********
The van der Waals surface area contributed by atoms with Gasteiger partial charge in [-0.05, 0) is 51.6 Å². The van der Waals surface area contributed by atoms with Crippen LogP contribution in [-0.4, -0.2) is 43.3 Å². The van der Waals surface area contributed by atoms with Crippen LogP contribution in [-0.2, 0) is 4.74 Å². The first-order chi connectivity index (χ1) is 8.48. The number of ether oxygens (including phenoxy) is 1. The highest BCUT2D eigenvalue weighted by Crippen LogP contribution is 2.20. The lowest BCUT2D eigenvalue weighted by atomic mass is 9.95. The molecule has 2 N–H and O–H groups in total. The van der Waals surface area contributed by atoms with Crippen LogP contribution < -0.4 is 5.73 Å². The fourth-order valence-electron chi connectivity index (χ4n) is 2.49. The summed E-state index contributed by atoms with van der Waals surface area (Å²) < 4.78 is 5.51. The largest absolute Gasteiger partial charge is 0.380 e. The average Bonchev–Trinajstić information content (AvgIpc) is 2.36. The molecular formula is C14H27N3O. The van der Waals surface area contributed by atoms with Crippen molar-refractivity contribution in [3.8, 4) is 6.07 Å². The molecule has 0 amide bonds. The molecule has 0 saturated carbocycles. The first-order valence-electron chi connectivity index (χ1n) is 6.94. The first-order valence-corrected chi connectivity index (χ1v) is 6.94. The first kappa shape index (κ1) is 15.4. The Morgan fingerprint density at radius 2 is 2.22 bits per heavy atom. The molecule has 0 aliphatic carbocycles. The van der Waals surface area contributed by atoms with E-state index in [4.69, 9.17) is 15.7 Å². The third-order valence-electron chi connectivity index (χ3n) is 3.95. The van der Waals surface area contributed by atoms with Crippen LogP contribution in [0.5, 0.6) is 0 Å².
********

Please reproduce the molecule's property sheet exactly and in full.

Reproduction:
The van der Waals surface area contributed by atoms with Gasteiger partial charge in [-0.05, 0) is 51.6 Å². The van der Waals surface area contributed by atoms with Crippen LogP contribution in [-0.4, -0.2) is 43.3 Å². The van der Waals surface area contributed by atoms with Crippen LogP contribution in [-0.2, 0) is 4.74 Å². The first-order chi connectivity index (χ1) is 8.48. The number of ether oxygens (including phenoxy) is 1. The highest BCUT2D eigenvalue weighted by Crippen LogP contribution is 2.20. The lowest BCUT2D eigenvalue weighted by atomic mass is 9.95. The molecule has 2 N–H and O–H groups in total. The van der Waals surface area contributed by atoms with Crippen LogP contribution < -0.4 is 5.73 Å². The fourth-order valence-electron chi connectivity index (χ4n) is 2.49. The summed E-state index contributed by atoms with van der Waals surface area (Å²) < 4.78 is 5.51. The largest absolute Gasteiger partial charge is 0.380 e. The average Bonchev–Trinajstić information content (AvgIpc) is 2.36. The molecular formula is C14H27N3O. The van der Waals surface area contributed by atoms with Crippen molar-refractivity contribution in [3.8, 4) is 6.07 Å². The molecule has 0 amide bonds. The molecule has 0 saturated carbocycles. The first-order valence-electron chi connectivity index (χ1n) is 6.94. The first-order valence-corrected chi connectivity index (χ1v) is 6.94. The first kappa shape index (κ1) is 15.4. The Morgan fingerprint density at radius 2 is 2.22 bits per heavy atom. The molecule has 0 aliphatic carbocycles. The van der Waals surface area contributed by atoms with E-state index in [4.69, 9.17) is 15.7 Å². The third-order valence-electron chi connectivity index (χ3n) is 3.95. The van der Waals surface area contributed by atoms with Crippen LogP contribution in [0.5, 0.6) is 0 Å².